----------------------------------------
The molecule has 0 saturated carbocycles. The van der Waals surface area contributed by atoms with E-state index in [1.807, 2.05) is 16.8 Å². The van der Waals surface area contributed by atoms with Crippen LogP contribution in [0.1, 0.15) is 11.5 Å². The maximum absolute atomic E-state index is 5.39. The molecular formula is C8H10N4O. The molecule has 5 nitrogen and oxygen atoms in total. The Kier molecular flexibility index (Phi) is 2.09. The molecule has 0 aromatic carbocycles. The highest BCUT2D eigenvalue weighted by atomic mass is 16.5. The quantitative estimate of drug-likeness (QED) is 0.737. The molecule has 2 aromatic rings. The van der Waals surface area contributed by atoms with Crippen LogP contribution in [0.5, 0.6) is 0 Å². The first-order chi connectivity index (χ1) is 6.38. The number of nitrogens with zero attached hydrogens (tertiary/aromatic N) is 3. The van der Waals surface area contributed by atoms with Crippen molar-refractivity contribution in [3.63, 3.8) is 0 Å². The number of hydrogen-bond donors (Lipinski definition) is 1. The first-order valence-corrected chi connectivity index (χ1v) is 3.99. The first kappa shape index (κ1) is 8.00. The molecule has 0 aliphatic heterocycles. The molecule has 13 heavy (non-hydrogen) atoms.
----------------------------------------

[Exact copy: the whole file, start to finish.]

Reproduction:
The molecule has 0 saturated carbocycles. The van der Waals surface area contributed by atoms with E-state index in [1.807, 2.05) is 16.8 Å². The van der Waals surface area contributed by atoms with Crippen LogP contribution in [0.1, 0.15) is 11.5 Å². The maximum absolute atomic E-state index is 5.39. The molecular formula is C8H10N4O. The molecule has 5 nitrogen and oxygen atoms in total. The Kier molecular flexibility index (Phi) is 2.09. The molecule has 0 aromatic carbocycles. The highest BCUT2D eigenvalue weighted by atomic mass is 16.5. The quantitative estimate of drug-likeness (QED) is 0.737. The molecule has 2 aromatic rings. The van der Waals surface area contributed by atoms with Crippen LogP contribution in [0.5, 0.6) is 0 Å². The first-order chi connectivity index (χ1) is 6.38. The number of nitrogens with zero attached hydrogens (tertiary/aromatic N) is 3. The van der Waals surface area contributed by atoms with Crippen molar-refractivity contribution in [3.63, 3.8) is 0 Å². The number of hydrogen-bond donors (Lipinski definition) is 1. The first-order valence-corrected chi connectivity index (χ1v) is 3.99. The first kappa shape index (κ1) is 8.00. The molecule has 0 aliphatic heterocycles. The molecule has 13 heavy (non-hydrogen) atoms.